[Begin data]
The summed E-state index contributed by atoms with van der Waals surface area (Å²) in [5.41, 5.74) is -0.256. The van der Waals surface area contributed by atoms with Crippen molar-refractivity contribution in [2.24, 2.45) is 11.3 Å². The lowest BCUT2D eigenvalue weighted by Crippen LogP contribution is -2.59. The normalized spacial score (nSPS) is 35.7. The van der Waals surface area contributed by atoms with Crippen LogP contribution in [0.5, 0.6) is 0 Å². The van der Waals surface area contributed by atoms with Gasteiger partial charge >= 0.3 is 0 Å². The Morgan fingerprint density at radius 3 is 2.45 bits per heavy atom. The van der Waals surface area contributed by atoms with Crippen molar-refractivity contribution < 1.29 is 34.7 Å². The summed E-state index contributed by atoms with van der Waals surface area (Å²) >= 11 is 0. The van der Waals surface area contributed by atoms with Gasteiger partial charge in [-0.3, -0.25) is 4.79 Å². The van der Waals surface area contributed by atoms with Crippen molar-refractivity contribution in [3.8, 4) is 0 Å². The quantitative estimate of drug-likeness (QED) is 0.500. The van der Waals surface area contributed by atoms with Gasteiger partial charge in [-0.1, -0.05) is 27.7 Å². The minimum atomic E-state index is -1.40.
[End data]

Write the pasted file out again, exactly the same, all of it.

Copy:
The summed E-state index contributed by atoms with van der Waals surface area (Å²) in [5.41, 5.74) is -0.256. The van der Waals surface area contributed by atoms with Crippen molar-refractivity contribution in [2.24, 2.45) is 11.3 Å². The lowest BCUT2D eigenvalue weighted by Crippen LogP contribution is -2.59. The normalized spacial score (nSPS) is 35.7. The van der Waals surface area contributed by atoms with Crippen LogP contribution in [0.5, 0.6) is 0 Å². The van der Waals surface area contributed by atoms with Gasteiger partial charge >= 0.3 is 0 Å². The Morgan fingerprint density at radius 3 is 2.45 bits per heavy atom. The van der Waals surface area contributed by atoms with Crippen molar-refractivity contribution < 1.29 is 34.7 Å². The summed E-state index contributed by atoms with van der Waals surface area (Å²) >= 11 is 0. The van der Waals surface area contributed by atoms with Gasteiger partial charge in [-0.3, -0.25) is 4.79 Å². The van der Waals surface area contributed by atoms with Crippen molar-refractivity contribution in [3.8, 4) is 0 Å². The quantitative estimate of drug-likeness (QED) is 0.500. The van der Waals surface area contributed by atoms with Gasteiger partial charge in [-0.1, -0.05) is 27.7 Å². The minimum atomic E-state index is -1.40.